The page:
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Scott McAteer — Performer Details

Scott
  Join Date
August 3, 2012
Performs With

Born from an egg on a mountain top, Scott McAteer grew up in Hobart and now lives in Melbourne. He tries to be funny in various forms including stand-up, theatre, and facial expressions.

Scott's first successful dabbling into stand-up comedy resulted in being in the 2000 Victorian State final of Raw Comedy; his next was at the 2005 Victorian State final of Raw Comedy, having spent much of the intervening time drunk. Scott appeared in Melbourne International Comedy Festival as part of the Baby Seals in 2009 and 2010; and currently performs with The Big HOO-HAA!. He has also written several plays which have been performed around the world.
  
Reviews
 
Wolfman
ArtsHub; October 21, 2011
By far the standout of Melbourne Writers’ Theatre’s showcase was Scott McAteer’s Wolf Man, a one-man show that was more of a humorous comedic rant than a solo performance. McAteer deftly weaved a neat storyline into his high-blood-pressure lesson in anger management. He also has a natural ability to deliver rage-lined black humour, making for a hugely entertaining few minutes.
 
Transactions
AussieTheatre.com; January 16, 2007
"This was one of the highlights of the evening. Dean Tuttle plays a chap who has a good relationship with his local prostitute (Belinda Marques). His life is so lonely and unsatisfactory that he pays this lady of the night to dress up in not very alluring jarmies and pretend to be his wife. She, understandably, isn’t really into performing unnatural acts, such reading in bed and being completely asexual. Marques and Tuttle, along with director Victor Kline, really appreciate the subtleties and poignancy of Scott McAteer’s script. McAteer quietly dissects the loneliness of suburban life, and doesn’t overplay the denouement."
 
AussieTheatre.com; September 26, 2007
This was my stand out winner of the night. Scott McAteer has created authentic characters who we care about, a situation that surprises and plot that is always one step ahead of our expectations. Tightly directed by Harry Paternoster and honestly performed by Simon Kearney and Bobbi-Lea Dionysius.
 
On the Cards
AussieTheatre.com; January 30, 2008 (Sydney Performance)
"The most important lesson that one can take from this play is that if “Hey sexy lady. Do you Sudoku?” is your best pick-up line, you’re likely to die alone... this piece is amusing, with a clever twist at the end. Lauren Hamilton Neill shines as the fiery lesbian, Bobbi."
 
AussieTheatre.com; Wednesday, December 12 2007 (Melbourne performance)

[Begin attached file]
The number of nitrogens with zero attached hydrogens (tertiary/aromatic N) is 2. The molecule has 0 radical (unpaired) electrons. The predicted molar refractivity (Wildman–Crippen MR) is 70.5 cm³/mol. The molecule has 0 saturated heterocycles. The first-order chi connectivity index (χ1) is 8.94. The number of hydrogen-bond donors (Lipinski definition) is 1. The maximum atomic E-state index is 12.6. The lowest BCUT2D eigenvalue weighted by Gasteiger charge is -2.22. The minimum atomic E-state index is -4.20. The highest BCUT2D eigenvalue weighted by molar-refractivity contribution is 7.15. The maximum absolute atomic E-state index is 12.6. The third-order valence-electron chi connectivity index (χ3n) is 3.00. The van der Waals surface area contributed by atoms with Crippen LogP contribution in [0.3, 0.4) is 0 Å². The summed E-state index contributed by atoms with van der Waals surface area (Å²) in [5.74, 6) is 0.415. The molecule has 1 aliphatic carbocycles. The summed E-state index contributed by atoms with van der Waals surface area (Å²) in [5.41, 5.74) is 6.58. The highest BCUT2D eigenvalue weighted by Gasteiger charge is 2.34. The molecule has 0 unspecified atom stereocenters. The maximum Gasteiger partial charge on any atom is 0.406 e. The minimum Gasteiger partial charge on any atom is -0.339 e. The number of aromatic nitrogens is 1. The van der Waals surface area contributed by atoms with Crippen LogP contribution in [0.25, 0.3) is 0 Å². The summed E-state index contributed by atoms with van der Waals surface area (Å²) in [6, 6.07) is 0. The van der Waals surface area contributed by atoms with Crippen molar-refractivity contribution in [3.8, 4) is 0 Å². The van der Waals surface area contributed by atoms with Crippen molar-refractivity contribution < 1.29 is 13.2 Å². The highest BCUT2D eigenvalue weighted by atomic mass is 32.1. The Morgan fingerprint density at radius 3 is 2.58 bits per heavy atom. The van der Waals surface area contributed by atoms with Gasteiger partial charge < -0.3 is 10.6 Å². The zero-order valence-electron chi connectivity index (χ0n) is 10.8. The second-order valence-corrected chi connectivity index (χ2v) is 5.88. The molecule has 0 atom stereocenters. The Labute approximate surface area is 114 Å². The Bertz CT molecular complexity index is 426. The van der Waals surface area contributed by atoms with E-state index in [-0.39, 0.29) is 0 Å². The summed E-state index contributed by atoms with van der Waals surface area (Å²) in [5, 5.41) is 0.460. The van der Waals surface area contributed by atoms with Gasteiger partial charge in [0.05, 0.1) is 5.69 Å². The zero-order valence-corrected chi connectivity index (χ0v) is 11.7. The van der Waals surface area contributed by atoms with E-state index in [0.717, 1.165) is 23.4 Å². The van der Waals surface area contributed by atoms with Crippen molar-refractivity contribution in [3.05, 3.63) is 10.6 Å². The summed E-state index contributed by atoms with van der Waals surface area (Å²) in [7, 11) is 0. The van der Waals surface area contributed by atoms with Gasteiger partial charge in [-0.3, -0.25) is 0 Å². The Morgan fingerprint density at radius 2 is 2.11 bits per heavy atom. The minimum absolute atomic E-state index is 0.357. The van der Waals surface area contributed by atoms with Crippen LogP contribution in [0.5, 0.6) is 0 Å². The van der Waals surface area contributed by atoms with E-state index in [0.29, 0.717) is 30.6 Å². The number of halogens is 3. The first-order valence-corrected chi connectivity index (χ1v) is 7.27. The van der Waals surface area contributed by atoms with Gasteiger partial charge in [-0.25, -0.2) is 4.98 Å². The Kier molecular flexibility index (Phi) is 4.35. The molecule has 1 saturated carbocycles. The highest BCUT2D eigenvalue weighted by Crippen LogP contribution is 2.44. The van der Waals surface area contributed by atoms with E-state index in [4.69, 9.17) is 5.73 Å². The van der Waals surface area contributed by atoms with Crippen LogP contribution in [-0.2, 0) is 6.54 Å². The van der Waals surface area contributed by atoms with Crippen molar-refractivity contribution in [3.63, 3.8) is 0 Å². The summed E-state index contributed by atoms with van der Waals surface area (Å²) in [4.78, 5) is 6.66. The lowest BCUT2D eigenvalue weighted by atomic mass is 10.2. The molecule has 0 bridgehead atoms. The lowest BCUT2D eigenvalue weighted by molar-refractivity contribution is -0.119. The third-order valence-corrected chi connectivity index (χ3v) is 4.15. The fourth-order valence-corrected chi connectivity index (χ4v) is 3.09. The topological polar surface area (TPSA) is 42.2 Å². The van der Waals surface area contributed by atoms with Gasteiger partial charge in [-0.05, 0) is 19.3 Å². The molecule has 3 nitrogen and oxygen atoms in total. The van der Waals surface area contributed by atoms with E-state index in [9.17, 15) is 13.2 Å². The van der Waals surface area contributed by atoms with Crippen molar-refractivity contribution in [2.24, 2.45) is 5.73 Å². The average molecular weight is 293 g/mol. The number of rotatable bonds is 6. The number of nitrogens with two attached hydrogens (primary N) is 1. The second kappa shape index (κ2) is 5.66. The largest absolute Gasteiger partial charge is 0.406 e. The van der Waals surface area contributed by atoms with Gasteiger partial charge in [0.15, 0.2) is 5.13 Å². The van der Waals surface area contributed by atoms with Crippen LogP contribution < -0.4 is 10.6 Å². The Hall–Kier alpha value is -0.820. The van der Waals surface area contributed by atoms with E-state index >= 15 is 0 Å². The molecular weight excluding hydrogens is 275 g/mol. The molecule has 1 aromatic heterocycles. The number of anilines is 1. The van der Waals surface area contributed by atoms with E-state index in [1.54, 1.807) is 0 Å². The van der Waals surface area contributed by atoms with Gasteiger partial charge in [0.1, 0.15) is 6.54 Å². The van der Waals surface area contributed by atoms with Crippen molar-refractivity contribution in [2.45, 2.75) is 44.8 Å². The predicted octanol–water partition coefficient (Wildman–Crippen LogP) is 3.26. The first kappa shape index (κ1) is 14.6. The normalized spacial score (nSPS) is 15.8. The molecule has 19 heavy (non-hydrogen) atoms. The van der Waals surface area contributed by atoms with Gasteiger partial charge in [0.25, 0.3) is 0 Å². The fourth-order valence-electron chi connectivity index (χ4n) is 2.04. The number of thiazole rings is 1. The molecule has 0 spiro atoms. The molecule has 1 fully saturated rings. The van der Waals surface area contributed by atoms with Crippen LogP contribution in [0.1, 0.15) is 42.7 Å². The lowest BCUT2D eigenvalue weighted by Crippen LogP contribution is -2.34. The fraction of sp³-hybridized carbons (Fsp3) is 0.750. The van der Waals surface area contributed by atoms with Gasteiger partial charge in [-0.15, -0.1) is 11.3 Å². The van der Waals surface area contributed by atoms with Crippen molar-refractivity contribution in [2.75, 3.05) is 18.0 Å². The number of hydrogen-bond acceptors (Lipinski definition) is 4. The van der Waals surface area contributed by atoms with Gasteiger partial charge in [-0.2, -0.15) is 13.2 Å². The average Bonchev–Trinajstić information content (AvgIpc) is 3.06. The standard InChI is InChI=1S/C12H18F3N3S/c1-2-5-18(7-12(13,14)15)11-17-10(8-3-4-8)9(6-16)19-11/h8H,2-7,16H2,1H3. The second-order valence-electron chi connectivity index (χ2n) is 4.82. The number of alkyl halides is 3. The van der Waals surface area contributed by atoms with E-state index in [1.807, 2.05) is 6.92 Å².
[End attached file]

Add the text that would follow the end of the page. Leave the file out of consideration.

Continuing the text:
"Scott McAteer always surprises with his plots. He never lets the audience get ahead of him. What do you do if your drunk psychic has predicted the love of your life will break your heart? Do you still meet them? Good characters, original plot and a damn good laugh."
 
The Storyteller
The Sauce; March 17, 2007
"Finally, all too soon, it was time for the last show, “The Storyteller” by One Day-favourite writer, Scott McAteer (writing from Melbourne) and directed by Fleur Evans. By some miraculous serendipity, this script was quite thematically similar to the show beforehand, but delivered with McAteer’s trademark off-the-wall humour. Father and son, Ron and Nathan, meet in the park for a game of chess as they discuss Nathan’s latest romance. This is juxtaposed by the first meeting of Ron and his former wife, delivered as an allegorical toy-box fantasy, with David Quinn’s awesome “Optimal Maximus” character (complete with Transforming sound effects!) carting off Megan Gillard’s “Barbie” character. The fun and games soon faded into memory by show’s end however with a subtle twist, delivered with great sensitivity by Quinn. Coupled with the prior show it made for a moving set of plays."
 
Glutton For Punishment
The Program; 03.09.2007
"Glutton for Punishment sprang to life with a fantastic set design and costumes, and equally energetic and engrossing performances by the three main characters. Exploring the sin of gluttony, the play and direction very clearly captured the guilty pleasure and then despair often associated with food. Despite the story being about a girl’s eating disorder, there was plenty of humour and well-delivered comedy. A slightly surreal take on a traditional fairy tale, the play was fresh, entertaining and lively."

Upcoming Performances

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